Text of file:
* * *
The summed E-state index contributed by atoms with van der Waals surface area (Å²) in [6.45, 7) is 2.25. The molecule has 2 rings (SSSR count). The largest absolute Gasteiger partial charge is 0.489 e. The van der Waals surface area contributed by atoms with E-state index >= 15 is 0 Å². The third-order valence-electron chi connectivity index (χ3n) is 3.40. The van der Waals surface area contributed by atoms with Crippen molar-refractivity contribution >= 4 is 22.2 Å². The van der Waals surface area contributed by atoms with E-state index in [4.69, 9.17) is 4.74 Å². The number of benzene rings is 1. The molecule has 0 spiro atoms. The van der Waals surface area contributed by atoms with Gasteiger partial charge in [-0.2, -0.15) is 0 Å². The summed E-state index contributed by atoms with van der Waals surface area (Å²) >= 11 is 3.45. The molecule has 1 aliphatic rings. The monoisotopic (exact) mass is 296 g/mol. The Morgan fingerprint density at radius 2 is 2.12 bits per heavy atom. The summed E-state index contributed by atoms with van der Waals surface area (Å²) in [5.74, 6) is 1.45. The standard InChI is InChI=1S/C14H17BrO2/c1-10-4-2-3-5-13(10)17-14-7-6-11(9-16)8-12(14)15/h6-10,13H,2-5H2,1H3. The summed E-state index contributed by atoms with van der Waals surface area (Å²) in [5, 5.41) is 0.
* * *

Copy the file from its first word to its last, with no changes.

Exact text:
The summed E-state index contributed by atoms with van der Waals surface area (Å²) in [6.45, 7) is 2.25. The molecule has 2 rings (SSSR count). The largest absolute Gasteiger partial charge is 0.489 e. The van der Waals surface area contributed by atoms with E-state index >= 15 is 0 Å². The third-order valence-electron chi connectivity index (χ3n) is 3.40. The van der Waals surface area contributed by atoms with Crippen molar-refractivity contribution >= 4 is 22.2 Å². The van der Waals surface area contributed by atoms with E-state index in [4.69, 9.17) is 4.74 Å². The number of benzene rings is 1. The molecule has 0 spiro atoms. The van der Waals surface area contributed by atoms with Gasteiger partial charge in [-0.2, -0.15) is 0 Å². The summed E-state index contributed by atoms with van der Waals surface area (Å²) >= 11 is 3.45. The molecule has 1 aliphatic rings. The monoisotopic (exact) mass is 296 g/mol. The Morgan fingerprint density at radius 2 is 2.12 bits per heavy atom. The summed E-state index contributed by atoms with van der Waals surface area (Å²) in [5.74, 6) is 1.45. The standard InChI is InChI=1S/C14H17BrO2/c1-10-4-2-3-5-13(10)17-14-7-6-11(9-16)8-12(14)15/h6-10,13H,2-5H2,1H3. The summed E-state index contributed by atoms with van der Waals surface area (Å²) in [5, 5.41) is 0.